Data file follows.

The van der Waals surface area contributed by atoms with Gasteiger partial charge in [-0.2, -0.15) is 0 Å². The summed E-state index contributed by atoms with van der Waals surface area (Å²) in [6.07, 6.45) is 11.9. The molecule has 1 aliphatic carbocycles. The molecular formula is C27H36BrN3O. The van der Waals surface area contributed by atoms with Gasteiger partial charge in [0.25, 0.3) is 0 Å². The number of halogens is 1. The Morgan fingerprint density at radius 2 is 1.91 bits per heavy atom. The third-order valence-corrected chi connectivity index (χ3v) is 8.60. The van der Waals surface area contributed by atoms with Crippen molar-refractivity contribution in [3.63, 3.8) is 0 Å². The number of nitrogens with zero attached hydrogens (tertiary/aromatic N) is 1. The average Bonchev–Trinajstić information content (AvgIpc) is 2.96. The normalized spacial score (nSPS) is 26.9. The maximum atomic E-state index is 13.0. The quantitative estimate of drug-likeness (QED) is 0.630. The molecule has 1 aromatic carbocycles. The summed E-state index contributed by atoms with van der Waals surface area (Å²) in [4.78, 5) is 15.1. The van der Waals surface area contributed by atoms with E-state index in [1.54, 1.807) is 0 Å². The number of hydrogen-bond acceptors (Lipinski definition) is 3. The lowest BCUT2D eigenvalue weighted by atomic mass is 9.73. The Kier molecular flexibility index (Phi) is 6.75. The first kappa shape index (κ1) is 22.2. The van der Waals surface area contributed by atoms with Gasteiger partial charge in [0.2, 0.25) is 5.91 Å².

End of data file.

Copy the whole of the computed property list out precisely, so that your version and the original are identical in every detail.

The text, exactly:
The van der Waals surface area contributed by atoms with Gasteiger partial charge in [-0.2, -0.15) is 0 Å². The summed E-state index contributed by atoms with van der Waals surface area (Å²) in [6.07, 6.45) is 11.9. The molecule has 1 aliphatic carbocycles. The molecular formula is C27H36BrN3O. The van der Waals surface area contributed by atoms with Gasteiger partial charge in [0.25, 0.3) is 0 Å². The number of halogens is 1. The Morgan fingerprint density at radius 2 is 1.91 bits per heavy atom. The third-order valence-corrected chi connectivity index (χ3v) is 8.60. The van der Waals surface area contributed by atoms with Crippen molar-refractivity contribution in [3.63, 3.8) is 0 Å². The number of nitrogens with zero attached hydrogens (tertiary/aromatic N) is 1. The average Bonchev–Trinajstić information content (AvgIpc) is 2.96. The normalized spacial score (nSPS) is 26.9. The maximum atomic E-state index is 13.0. The quantitative estimate of drug-likeness (QED) is 0.630. The molecule has 1 aromatic carbocycles. The summed E-state index contributed by atoms with van der Waals surface area (Å²) in [4.78, 5) is 15.1. The van der Waals surface area contributed by atoms with E-state index in [1.54, 1.807) is 0 Å². The number of hydrogen-bond acceptors (Lipinski definition) is 3. The lowest BCUT2D eigenvalue weighted by atomic mass is 9.73. The Kier molecular flexibility index (Phi) is 6.75. The first kappa shape index (κ1) is 22.2. The van der Waals surface area contributed by atoms with Gasteiger partial charge in [0.2, 0.25) is 5.91 Å².